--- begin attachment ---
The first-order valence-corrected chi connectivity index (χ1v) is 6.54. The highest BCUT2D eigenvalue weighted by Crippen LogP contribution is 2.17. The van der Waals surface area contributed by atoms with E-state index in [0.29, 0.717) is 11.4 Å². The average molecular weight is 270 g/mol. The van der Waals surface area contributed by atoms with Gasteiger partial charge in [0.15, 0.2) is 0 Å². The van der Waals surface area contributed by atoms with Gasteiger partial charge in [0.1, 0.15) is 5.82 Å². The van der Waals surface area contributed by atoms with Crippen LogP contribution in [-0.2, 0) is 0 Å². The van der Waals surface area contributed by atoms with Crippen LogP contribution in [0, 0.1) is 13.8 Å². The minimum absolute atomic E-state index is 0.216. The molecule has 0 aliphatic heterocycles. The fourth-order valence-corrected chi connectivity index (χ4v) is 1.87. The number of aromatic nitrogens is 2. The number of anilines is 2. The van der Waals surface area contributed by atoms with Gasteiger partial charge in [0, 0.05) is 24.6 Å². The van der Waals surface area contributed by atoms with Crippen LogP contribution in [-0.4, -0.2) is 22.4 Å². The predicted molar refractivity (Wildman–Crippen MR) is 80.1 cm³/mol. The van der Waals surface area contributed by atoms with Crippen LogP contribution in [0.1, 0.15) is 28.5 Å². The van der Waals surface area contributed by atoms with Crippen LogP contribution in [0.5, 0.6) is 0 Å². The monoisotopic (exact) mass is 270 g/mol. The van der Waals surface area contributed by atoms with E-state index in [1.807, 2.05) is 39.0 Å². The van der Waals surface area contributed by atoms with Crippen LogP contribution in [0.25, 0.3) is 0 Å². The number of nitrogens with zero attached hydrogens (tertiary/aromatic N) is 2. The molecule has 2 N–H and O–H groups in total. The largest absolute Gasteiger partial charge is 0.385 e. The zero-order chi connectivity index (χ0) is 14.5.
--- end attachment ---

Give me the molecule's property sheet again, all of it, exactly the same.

The first-order valence-corrected chi connectivity index (χ1v) is 6.54. The highest BCUT2D eigenvalue weighted by Crippen LogP contribution is 2.17. The van der Waals surface area contributed by atoms with E-state index in [0.29, 0.717) is 11.4 Å². The average molecular weight is 270 g/mol. The van der Waals surface area contributed by atoms with Gasteiger partial charge in [0.15, 0.2) is 0 Å². The van der Waals surface area contributed by atoms with Gasteiger partial charge in [0.1, 0.15) is 5.82 Å². The van der Waals surface area contributed by atoms with Crippen LogP contribution in [-0.2, 0) is 0 Å². The van der Waals surface area contributed by atoms with Crippen LogP contribution in [0, 0.1) is 13.8 Å². The minimum absolute atomic E-state index is 0.216. The molecule has 0 aliphatic heterocycles. The fourth-order valence-corrected chi connectivity index (χ4v) is 1.87. The number of aromatic nitrogens is 2. The number of anilines is 2. The van der Waals surface area contributed by atoms with Gasteiger partial charge in [0, 0.05) is 24.6 Å². The van der Waals surface area contributed by atoms with Crippen LogP contribution in [-0.4, -0.2) is 22.4 Å². The predicted molar refractivity (Wildman–Crippen MR) is 80.1 cm³/mol. The van der Waals surface area contributed by atoms with Crippen LogP contribution in [0.1, 0.15) is 28.5 Å². The van der Waals surface area contributed by atoms with Crippen LogP contribution in [0.5, 0.6) is 0 Å². The monoisotopic (exact) mass is 270 g/mol. The van der Waals surface area contributed by atoms with E-state index in [1.807, 2.05) is 39.0 Å². The van der Waals surface area contributed by atoms with Crippen LogP contribution in [0.25, 0.3) is 0 Å². The number of nitrogens with zero attached hydrogens (tertiary/aromatic N) is 2. The molecule has 2 N–H and O–H groups in total. The largest absolute Gasteiger partial charge is 0.385 e. The zero-order chi connectivity index (χ0) is 14.5.